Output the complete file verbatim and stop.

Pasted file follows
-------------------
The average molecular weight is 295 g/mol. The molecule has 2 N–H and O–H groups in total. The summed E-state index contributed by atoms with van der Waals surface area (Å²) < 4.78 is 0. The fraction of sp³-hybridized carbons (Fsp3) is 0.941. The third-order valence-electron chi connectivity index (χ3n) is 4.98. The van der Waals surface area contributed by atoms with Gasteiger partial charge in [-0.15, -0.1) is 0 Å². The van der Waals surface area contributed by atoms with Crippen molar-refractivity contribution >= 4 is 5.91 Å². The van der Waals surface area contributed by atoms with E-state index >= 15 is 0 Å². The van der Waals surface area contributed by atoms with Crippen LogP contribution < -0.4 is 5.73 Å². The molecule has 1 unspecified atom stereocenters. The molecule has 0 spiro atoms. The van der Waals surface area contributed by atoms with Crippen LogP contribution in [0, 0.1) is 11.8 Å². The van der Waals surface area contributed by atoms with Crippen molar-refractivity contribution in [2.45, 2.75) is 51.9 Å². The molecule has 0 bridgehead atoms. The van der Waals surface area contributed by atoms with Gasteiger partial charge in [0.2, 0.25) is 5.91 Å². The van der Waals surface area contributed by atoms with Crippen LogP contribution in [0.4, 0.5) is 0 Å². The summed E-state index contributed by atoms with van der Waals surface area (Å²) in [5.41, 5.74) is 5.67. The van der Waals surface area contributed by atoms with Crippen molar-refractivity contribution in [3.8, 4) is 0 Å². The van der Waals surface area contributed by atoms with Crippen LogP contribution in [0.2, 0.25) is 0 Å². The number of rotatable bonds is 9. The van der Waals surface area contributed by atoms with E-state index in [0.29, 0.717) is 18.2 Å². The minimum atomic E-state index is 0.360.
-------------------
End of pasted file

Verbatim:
The average molecular weight is 295 g/mol. The molecule has 2 N–H and O–H groups in total. The summed E-state index contributed by atoms with van der Waals surface area (Å²) < 4.78 is 0. The fraction of sp³-hybridized carbons (Fsp3) is 0.941. The third-order valence-electron chi connectivity index (χ3n) is 4.98. The van der Waals surface area contributed by atoms with Gasteiger partial charge in [-0.15, -0.1) is 0 Å². The van der Waals surface area contributed by atoms with Crippen molar-refractivity contribution >= 4 is 5.91 Å². The van der Waals surface area contributed by atoms with E-state index >= 15 is 0 Å². The van der Waals surface area contributed by atoms with Crippen LogP contribution < -0.4 is 5.73 Å². The molecule has 1 unspecified atom stereocenters. The molecule has 0 spiro atoms. The van der Waals surface area contributed by atoms with Crippen LogP contribution in [0, 0.1) is 11.8 Å². The van der Waals surface area contributed by atoms with Crippen molar-refractivity contribution in [2.45, 2.75) is 51.9 Å². The molecule has 0 bridgehead atoms. The van der Waals surface area contributed by atoms with Gasteiger partial charge in [0.2, 0.25) is 5.91 Å². The van der Waals surface area contributed by atoms with Crippen LogP contribution in [0.4, 0.5) is 0 Å². The summed E-state index contributed by atoms with van der Waals surface area (Å²) in [5.41, 5.74) is 5.67. The van der Waals surface area contributed by atoms with Crippen molar-refractivity contribution in [3.8, 4) is 0 Å². The van der Waals surface area contributed by atoms with Crippen LogP contribution in [0.2, 0.25) is 0 Å². The number of rotatable bonds is 9. The van der Waals surface area contributed by atoms with E-state index in [0.29, 0.717) is 18.2 Å². The minimum atomic E-state index is 0.360.